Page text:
I’m not especially trying to pick on Andrew Sullivan here, but today he echoed a meme that I now feel like I’ve heard a million times and that really, really needs some pushback. He’s responding to Gallup’s latest survey about evolution, in which 46% of Americans say God created humans in their present form sometime in the past 10,000 years:
This chart is a useful tonic to anyone feeling optimistic about bringing the country together….I’m not sure how many of the 46 percent actually believe the story of 10,000 years ago. Surely some of them know it’s less empirically spported than Bigfoot. My fear is that some of that 46 percent are giving that answer not as an empirical response, but as a cultural signifier. That means that some are more prepared to cling to untruth than concede a thing to libruls or atheists or blue America, or whatever the “other” is at any given point in time. I simply do not know how you construct a civil discourse indispensable to a functioning democracy with this vast a gulf between citizens in their basic understanding of the world.
Come on. This 46% number has barely budged over the past three decades, and I’m willing to bet it was at least as high back in the 50s and early 60s, that supposed golden age of comity and bipartisanship. It simply has nothing to do with whether we can all get along and nothing to do with whether we can construct a civil discourse.
The fact is that belief in evolution has virtually no real-life impact on anything. That’s why 46% of the country can safely choose not to believe it: their lack of belief has precisely zero effect on their lives. Sure, it’s a handy way of saying that they’re God-fearing Christians — a “cultural signifier,” as Andrew puts it — but our lives are jam-packed with cultural signifiers. This is just one of thousands, one whose importance probably barely cracks America’s top 100 list.
And the reason it doesn’t is that even creationists don’t take their own views seriously. How do I know this? Well, creationists like to fight over whether we should teach evolution in high school, but they never go much beyond that. Nobody wants to remove it from university biology departments. Nobody wants to shut down actual medical research that depends on the workings of evolution. In short, almost nobody wants to fight evolution except at the purely symbolic level of high school curricula, the one place where it barely matters in the first place. The dirty truth is that a 10th grade knowledge of evolution adds only slightly to a 10th grade understanding of biology.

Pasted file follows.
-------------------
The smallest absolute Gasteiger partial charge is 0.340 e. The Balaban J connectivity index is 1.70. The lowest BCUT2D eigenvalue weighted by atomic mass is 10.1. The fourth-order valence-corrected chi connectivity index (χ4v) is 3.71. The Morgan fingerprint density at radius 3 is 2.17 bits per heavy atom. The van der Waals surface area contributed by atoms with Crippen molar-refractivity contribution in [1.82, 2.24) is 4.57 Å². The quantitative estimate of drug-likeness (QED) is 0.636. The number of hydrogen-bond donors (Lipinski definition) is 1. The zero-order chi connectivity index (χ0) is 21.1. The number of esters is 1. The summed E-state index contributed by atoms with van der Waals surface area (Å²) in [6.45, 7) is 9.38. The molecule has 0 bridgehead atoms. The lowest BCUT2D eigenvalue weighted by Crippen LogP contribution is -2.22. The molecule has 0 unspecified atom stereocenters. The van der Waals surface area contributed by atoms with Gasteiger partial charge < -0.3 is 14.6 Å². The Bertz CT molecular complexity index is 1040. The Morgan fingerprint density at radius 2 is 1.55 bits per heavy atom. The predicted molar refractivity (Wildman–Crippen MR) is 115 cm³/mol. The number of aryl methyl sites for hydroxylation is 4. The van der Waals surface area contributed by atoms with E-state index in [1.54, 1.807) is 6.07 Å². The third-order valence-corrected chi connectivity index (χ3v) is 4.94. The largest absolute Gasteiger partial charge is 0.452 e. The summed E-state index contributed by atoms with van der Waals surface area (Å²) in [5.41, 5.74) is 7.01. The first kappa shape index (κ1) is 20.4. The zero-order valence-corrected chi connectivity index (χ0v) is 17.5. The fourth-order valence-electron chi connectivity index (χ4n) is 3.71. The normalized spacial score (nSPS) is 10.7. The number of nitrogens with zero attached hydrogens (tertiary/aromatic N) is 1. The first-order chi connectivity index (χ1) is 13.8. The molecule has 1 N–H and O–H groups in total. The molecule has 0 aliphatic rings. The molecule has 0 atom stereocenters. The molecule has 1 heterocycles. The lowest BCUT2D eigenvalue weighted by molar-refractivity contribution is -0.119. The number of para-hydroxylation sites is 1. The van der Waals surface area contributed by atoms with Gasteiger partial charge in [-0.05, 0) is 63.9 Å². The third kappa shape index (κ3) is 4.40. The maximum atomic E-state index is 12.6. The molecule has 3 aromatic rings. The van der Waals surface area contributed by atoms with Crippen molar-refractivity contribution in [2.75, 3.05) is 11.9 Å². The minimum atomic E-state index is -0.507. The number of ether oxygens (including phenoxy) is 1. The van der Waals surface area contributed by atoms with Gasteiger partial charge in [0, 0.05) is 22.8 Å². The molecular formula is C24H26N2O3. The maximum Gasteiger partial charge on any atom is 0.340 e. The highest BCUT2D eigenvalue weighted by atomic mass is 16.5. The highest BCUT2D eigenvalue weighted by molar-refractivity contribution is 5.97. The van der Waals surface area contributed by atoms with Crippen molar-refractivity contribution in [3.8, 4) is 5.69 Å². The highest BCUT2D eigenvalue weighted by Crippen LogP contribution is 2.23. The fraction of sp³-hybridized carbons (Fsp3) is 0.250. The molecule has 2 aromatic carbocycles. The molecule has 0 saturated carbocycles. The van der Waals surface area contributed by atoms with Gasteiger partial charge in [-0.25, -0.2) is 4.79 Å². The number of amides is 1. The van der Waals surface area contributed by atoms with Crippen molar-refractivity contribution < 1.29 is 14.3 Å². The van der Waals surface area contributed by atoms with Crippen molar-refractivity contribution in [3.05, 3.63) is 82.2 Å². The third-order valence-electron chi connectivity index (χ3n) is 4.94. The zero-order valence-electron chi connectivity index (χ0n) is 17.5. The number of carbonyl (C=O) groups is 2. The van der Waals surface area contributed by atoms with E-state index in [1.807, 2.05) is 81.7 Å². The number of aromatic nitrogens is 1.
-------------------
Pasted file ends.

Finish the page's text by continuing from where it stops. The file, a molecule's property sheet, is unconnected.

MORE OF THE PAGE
Now, I think evolution should remain in high school texts anyway. Why? Because it’s true. Biology is a science, and evolution is one of the pillars of modern science. For me, that’s a cultural signifier every bit as much as a literal reading of the Bible is for 46% of the country. But you know what? I could spend an entire day arguing politics and economics and culture with a conservative and never so much as mention evolution. It’s just not that important, and it doesn’t tell us much of anything about our widening political polarization. We should keep up the fight, but at the same time we shouldn’t pretend it has an epic significance that it doesn’t. I’m not optimistic about anyone or anything “bringing the country together,” but not because lots of people choose to deny evolution. Frankly, that’s one of the least of our problems.